Wednesday, June 8, 2016

2016 Austin Street Jam Recap

Theo Kotyk hit me up about sharing a recap of the latest Austin Street Jam, and ended up writing this awesome review to go along with the photography of Chris Dant. It's a bit lengthy but is an awesome way to relive the day, or experience it secondhand if you weren't there yourself.

This year Matt Ogle and I planned/hosted the third annual Street Jam in Austin, TX. But before jumping in to all that, I want to preface this tale of scooter exploits with some background on the scooter scene here in Texas. Like many scenes throughout the world, ours consists of a relatively small number of committed riders scattered throughout the 268,820 square miles that is the Lone Star State. This brings a new level of importance to any happening where we can all gather together, ride, and fellowship with old friends and new ones alike. This is the reason the Austin Street Jam exists, and why Matt and I hope to continue seeing it grow and flourish for the foreseeable future.
With that being said, let’s dive in to this recap of the Street Jam this year, because it was one for the books! Amid threats of thunderstorms throughout the weekend, and in light of last years unexpected turn of events, we waited with baited breath as the weekend approached. Friends from all over began to arrive; Tommy Daddono and Richard Harck from Chicago, Dan Barrett, Ryan Upchurch and Cooper Klaar from Portland, JonColin Senka, Henry Rohlfing, Dakota Dawkins and Ryan Fleet from Oklahoma, and a host of others from all around Texas. In the greatest turn of events, the clouds parted and the sun blasted down relentlessly on Saturday morning, and continued to do so for the entire weekend. The rendezvous point was House Skate Park downtown, so as the morning rolled on, skateboarders and BMX’ers alike scratched their heads in awe as the park swarmed with more and more kids riding- “WAIT…are those…scoooooters?!” (insert dumbfounded expression – typical reaction if you live in Texas, or anywhere that isn’t Australia or California). After everyone had rolled in and got a nice sweat going, Matt on the megaphone made a few announcements, thanked all the generous sponsors, and laid out the ground rules for a “street style” jam (hint: there aren’t many). Then, the stoke sank in immediately as we all started pushing our way to Spot #1.

Spot #1 consisted of a block’s worth of ledge and stair spots. Part of the goal behind this year’s Street Jam was to emphasize the freedom and creativity of street riding itself, so we chose spots accordingly that had 3, 4, or 5 different options in one area. We figured the people would decide what they were the most stoked on and ride it. We figured right.
The crew immediately started throwing tricks down the three stair, feeling it out and pacing themselves for the long day of riding ahead. Some started sizing up the hubba to see if they wanted to take the hard way – gap out to the end, shortly followed by a kink – or the harder way – hop on immediately at the 3-4 foot high portion. Matt Ogle and Ryan Upchurch handled their business with a backside and frontside board slide, respectively. Other gnarly combos were thrown on the wall and over the stairs, while a few of us scoped out a ledge perpendicular to the stairs with no run up, a gap, and a nice drop.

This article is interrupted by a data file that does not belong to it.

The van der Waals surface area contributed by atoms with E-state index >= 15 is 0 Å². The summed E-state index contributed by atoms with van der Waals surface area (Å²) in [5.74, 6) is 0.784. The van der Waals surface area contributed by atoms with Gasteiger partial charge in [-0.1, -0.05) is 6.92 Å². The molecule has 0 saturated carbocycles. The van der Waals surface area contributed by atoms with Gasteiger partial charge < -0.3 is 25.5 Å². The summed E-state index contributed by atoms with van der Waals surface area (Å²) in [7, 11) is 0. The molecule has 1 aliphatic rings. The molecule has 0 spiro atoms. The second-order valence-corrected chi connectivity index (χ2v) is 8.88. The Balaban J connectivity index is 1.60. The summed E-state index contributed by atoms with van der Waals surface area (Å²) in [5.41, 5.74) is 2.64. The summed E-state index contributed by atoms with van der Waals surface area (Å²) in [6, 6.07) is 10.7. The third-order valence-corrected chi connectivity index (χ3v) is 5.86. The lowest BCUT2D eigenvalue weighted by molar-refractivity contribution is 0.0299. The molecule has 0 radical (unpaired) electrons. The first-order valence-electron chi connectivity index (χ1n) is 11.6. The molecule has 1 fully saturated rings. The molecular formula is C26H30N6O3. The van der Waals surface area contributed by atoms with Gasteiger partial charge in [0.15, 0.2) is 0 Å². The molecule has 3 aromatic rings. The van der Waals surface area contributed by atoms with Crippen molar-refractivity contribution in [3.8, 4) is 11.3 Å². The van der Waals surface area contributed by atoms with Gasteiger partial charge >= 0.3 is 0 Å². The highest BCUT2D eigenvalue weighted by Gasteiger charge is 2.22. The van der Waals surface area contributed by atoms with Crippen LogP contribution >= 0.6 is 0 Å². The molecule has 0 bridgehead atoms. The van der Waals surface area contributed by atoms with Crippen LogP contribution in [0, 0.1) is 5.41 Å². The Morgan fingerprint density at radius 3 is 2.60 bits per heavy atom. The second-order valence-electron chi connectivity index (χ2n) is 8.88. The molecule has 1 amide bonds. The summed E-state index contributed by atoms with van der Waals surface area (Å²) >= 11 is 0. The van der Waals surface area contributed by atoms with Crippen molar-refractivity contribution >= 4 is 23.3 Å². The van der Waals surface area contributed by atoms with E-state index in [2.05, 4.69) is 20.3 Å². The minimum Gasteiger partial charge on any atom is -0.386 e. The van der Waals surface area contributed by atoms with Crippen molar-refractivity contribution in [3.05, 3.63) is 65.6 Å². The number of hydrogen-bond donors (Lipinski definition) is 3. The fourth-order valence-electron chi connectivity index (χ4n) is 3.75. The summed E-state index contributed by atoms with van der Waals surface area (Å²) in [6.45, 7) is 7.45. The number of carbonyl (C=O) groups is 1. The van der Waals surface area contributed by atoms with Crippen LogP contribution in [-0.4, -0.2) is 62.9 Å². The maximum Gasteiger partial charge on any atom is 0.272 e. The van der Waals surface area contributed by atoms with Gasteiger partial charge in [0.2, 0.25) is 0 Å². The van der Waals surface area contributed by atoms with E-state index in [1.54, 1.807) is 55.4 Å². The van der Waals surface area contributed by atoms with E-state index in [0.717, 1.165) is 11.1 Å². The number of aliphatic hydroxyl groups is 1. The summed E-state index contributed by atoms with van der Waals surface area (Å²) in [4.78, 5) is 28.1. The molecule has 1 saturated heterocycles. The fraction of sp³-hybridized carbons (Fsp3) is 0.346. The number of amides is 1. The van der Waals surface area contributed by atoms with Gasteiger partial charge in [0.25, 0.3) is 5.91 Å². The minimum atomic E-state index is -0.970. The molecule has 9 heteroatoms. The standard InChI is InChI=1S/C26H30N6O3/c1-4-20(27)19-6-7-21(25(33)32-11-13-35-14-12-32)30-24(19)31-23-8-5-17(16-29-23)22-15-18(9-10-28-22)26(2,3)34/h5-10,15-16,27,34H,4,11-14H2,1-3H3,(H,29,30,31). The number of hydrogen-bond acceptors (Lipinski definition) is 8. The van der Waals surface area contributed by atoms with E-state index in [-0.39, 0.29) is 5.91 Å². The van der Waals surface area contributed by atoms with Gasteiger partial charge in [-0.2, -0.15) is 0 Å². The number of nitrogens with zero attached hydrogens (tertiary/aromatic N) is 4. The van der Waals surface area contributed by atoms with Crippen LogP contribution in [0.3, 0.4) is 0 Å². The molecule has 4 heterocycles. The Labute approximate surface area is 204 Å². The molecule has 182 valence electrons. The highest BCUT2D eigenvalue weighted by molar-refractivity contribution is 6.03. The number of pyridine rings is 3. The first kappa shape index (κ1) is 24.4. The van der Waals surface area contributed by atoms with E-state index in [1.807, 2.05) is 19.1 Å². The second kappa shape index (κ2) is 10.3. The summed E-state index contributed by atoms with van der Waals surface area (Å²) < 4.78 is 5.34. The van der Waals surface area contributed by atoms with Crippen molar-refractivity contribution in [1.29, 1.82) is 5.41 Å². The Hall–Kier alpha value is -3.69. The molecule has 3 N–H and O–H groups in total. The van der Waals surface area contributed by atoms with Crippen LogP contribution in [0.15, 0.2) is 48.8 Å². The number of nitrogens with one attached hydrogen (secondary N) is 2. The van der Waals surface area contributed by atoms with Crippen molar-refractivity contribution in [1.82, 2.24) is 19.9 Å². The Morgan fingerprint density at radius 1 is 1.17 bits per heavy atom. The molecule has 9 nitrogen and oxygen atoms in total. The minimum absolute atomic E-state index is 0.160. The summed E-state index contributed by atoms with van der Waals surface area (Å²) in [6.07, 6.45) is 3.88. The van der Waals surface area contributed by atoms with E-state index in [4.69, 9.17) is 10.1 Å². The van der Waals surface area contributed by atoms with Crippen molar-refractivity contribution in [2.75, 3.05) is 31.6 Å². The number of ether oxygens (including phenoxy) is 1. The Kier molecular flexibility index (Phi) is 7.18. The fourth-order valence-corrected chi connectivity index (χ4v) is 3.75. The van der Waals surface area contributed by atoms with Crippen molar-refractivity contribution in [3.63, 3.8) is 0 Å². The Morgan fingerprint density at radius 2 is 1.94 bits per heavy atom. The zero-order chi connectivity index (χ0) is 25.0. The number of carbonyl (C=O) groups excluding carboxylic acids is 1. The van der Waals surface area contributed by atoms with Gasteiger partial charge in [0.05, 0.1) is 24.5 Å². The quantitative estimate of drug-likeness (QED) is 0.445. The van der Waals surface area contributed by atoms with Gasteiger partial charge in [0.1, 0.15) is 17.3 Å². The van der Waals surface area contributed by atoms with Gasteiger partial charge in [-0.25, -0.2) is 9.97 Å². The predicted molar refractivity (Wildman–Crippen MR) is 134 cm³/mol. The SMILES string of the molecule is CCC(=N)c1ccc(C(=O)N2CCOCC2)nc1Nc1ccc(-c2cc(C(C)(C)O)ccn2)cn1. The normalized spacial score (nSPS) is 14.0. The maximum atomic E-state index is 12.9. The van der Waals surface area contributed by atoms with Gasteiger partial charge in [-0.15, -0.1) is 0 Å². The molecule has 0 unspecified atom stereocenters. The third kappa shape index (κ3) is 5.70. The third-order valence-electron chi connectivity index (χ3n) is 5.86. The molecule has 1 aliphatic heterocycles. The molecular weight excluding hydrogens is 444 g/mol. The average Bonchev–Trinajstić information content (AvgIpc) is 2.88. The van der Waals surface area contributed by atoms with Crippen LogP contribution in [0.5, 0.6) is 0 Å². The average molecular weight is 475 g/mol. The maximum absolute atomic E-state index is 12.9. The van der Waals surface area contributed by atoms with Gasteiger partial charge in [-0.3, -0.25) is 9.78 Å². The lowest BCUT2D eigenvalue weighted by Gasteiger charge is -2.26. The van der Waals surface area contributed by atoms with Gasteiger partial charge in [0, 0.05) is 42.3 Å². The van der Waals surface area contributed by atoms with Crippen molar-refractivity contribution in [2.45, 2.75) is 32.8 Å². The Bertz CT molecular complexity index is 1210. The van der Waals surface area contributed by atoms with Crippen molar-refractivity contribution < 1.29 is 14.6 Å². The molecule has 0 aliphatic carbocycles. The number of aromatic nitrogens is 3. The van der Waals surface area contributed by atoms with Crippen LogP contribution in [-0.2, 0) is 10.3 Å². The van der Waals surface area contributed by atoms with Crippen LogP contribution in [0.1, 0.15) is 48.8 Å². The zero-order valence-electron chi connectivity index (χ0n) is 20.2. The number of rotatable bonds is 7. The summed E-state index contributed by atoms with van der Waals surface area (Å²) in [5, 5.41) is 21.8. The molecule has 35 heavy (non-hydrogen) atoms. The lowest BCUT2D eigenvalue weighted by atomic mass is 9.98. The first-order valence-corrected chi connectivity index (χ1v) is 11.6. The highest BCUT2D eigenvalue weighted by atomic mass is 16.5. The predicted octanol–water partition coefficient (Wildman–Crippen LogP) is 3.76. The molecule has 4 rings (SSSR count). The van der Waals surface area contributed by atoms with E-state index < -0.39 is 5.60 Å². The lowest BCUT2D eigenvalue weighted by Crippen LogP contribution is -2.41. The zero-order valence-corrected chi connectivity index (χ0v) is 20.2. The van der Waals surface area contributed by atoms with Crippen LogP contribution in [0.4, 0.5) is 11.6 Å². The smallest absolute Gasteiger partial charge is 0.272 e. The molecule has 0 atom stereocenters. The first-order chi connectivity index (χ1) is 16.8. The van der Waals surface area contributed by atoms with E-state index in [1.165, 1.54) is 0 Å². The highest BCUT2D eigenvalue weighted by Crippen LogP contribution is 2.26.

Spot #1: Some chose to sesh the stairs and wallride, others chose to go for broke on the behemoth of a hubba. Ryan Upchurch with a frontside boardslide all the way through.
We then moved next door to another ledge spot that ended up revealing a gap from an aluminum roof to a crusty gravel parking lot. It was looked at a couple of times but the slots in the roof made it impossible to gap normally, this monster would need to be handled with a caveman off. Matt Ogle ended up taking this one, and instantly got the crowd hyped to see an OG still throwing down in his “twilight” years. We then moved a few feet away to a six flat three set right across from a skinny ledge, gap, ledge. As cars flew by in the street about 20 feet from the bottom of the set, the boys started throwing themselves down this set. Austen Hailey, an Austin local, demonstrated his smooth and dialed style with a firecracker down the six to fullwhip down the three, while Clinton Hall devoured the whole thing with a massive ollie. Dan and JonColin threw insane combos down the sets as well to close out the first spot of this year’s Jam.
Spot #1: “Age is just a number”, Matt Ogle seemed to say with this caveman off the roof over a 15 foot drop
Clint Hall throwing his body over a set that many would prefer not to do
We bombed the hilly streets of Austin to arrive at Spot #2 – two out rails for the goofy and regular riders to enjoy. Too many tricks went down at this spot to list, so I’ll let you watch the video recap to see that for yourself. But I will mention that in addition to the rails, JonColin and Landon Shea also discovered a huge gap off of a ledge and started hitting that. It was a beautiful use of the area and a fresh approach to a classic Austin spot. Cruising down the hill, we arrived at Spot #3 - the famous Museum Ledges. Countless tricks have been done at these ledges, and I was skeptical about seeing something new and original. I was proven wrong within five minutes, as JonColin and Cooper Klaar started sashing the not-so-small handrails with some uncanny scooter maneuvers. Groms and Pros alike started riding the ledges, most of which are skate stopped, but with a quick hop in the middle of your trick, you can add a new twist to an old classic.
Spot #2: Andy Koke represents Proto well with this tweaked-out frontside hurricane
Darrell Hendrix: The winner of best trick at Spot #2 and a brand new dirt scooter from The Scooter Farm
Spot #3: Landon Shea sliding a proper nosebluntslide at the Museum Ledges
Spot #3: JonColin Senka asserts his authority on this rail with a view